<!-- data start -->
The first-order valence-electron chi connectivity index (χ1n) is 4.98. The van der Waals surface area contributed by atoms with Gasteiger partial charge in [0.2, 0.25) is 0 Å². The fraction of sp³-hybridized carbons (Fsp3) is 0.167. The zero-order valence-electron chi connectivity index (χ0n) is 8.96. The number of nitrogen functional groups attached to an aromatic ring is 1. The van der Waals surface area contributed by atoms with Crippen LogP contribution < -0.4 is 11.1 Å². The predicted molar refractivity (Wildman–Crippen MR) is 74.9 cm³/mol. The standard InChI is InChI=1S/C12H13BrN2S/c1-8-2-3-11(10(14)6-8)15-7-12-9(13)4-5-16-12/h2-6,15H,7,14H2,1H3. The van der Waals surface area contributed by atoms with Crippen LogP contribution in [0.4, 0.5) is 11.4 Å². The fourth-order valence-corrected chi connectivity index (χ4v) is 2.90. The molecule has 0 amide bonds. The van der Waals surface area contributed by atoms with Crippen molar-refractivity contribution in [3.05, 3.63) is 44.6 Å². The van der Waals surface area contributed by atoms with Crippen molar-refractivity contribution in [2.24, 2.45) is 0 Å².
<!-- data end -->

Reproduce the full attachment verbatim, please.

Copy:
The first-order valence-electron chi connectivity index (χ1n) is 4.98. The van der Waals surface area contributed by atoms with Gasteiger partial charge in [0.2, 0.25) is 0 Å². The fraction of sp³-hybridized carbons (Fsp3) is 0.167. The zero-order valence-electron chi connectivity index (χ0n) is 8.96. The number of nitrogen functional groups attached to an aromatic ring is 1. The van der Waals surface area contributed by atoms with Crippen LogP contribution < -0.4 is 11.1 Å². The predicted molar refractivity (Wildman–Crippen MR) is 74.9 cm³/mol. The standard InChI is InChI=1S/C12H13BrN2S/c1-8-2-3-11(10(14)6-8)15-7-12-9(13)4-5-16-12/h2-6,15H,7,14H2,1H3. The van der Waals surface area contributed by atoms with Crippen LogP contribution in [0.4, 0.5) is 11.4 Å². The fourth-order valence-corrected chi connectivity index (χ4v) is 2.90. The molecule has 0 amide bonds. The van der Waals surface area contributed by atoms with Crippen molar-refractivity contribution in [3.05, 3.63) is 44.6 Å². The van der Waals surface area contributed by atoms with Crippen molar-refractivity contribution in [2.24, 2.45) is 0 Å².